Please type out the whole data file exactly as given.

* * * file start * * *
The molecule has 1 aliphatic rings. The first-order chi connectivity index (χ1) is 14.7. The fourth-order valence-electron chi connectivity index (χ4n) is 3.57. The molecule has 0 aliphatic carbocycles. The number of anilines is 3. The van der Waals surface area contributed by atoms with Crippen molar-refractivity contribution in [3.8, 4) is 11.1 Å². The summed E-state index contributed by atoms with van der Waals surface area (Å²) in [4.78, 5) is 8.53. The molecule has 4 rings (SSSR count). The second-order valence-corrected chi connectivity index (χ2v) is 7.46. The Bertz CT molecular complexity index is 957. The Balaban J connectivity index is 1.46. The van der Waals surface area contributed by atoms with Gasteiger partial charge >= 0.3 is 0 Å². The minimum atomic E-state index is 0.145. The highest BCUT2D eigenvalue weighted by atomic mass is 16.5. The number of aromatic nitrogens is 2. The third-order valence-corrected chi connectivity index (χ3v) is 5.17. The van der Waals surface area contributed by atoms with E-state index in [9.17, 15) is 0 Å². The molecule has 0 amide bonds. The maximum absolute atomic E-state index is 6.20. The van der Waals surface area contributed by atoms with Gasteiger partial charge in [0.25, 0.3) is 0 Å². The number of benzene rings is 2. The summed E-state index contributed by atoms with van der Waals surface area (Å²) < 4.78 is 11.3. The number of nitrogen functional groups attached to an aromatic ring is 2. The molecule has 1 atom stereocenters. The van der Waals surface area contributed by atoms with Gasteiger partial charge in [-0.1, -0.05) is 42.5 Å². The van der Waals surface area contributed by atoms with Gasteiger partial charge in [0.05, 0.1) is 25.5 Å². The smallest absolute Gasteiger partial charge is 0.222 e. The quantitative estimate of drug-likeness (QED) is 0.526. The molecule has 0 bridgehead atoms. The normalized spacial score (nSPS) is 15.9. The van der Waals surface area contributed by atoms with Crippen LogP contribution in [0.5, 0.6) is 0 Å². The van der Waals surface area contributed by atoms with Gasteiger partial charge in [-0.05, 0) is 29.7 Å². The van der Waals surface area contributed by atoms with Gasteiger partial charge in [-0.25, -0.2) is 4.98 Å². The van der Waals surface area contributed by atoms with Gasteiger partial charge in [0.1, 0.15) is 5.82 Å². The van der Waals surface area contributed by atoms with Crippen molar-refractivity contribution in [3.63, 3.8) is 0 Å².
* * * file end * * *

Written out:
The molecule has 1 aliphatic rings. The first-order chi connectivity index (χ1) is 14.7. The fourth-order valence-electron chi connectivity index (χ4n) is 3.57. The molecule has 0 aliphatic carbocycles. The number of anilines is 3. The van der Waals surface area contributed by atoms with Crippen molar-refractivity contribution in [3.8, 4) is 11.1 Å². The summed E-state index contributed by atoms with van der Waals surface area (Å²) in [4.78, 5) is 8.53. The molecule has 4 rings (SSSR count). The second-order valence-corrected chi connectivity index (χ2v) is 7.46. The Bertz CT molecular complexity index is 957. The Balaban J connectivity index is 1.46. The van der Waals surface area contributed by atoms with Gasteiger partial charge >= 0.3 is 0 Å². The minimum atomic E-state index is 0.145. The highest BCUT2D eigenvalue weighted by atomic mass is 16.5. The number of aromatic nitrogens is 2. The third-order valence-corrected chi connectivity index (χ3v) is 5.17. The van der Waals surface area contributed by atoms with E-state index in [9.17, 15) is 0 Å². The molecule has 0 amide bonds. The maximum absolute atomic E-state index is 6.20. The van der Waals surface area contributed by atoms with Gasteiger partial charge in [0.25, 0.3) is 0 Å². The number of benzene rings is 2. The summed E-state index contributed by atoms with van der Waals surface area (Å²) < 4.78 is 11.3. The number of nitrogen functional groups attached to an aromatic ring is 2. The molecule has 1 atom stereocenters. The van der Waals surface area contributed by atoms with Gasteiger partial charge in [-0.1, -0.05) is 42.5 Å². The van der Waals surface area contributed by atoms with Gasteiger partial charge in [0.05, 0.1) is 25.5 Å². The smallest absolute Gasteiger partial charge is 0.222 e. The quantitative estimate of drug-likeness (QED) is 0.526. The molecule has 0 bridgehead atoms. The normalized spacial score (nSPS) is 15.9. The van der Waals surface area contributed by atoms with Crippen LogP contribution in [0.5, 0.6) is 0 Å². The van der Waals surface area contributed by atoms with Gasteiger partial charge in [-0.05, 0) is 29.7 Å². The van der Waals surface area contributed by atoms with Gasteiger partial charge in [-0.25, -0.2) is 4.98 Å². The van der Waals surface area contributed by atoms with Gasteiger partial charge in [0.1, 0.15) is 5.82 Å². The van der Waals surface area contributed by atoms with Crippen molar-refractivity contribution in [3.63, 3.8) is 0 Å².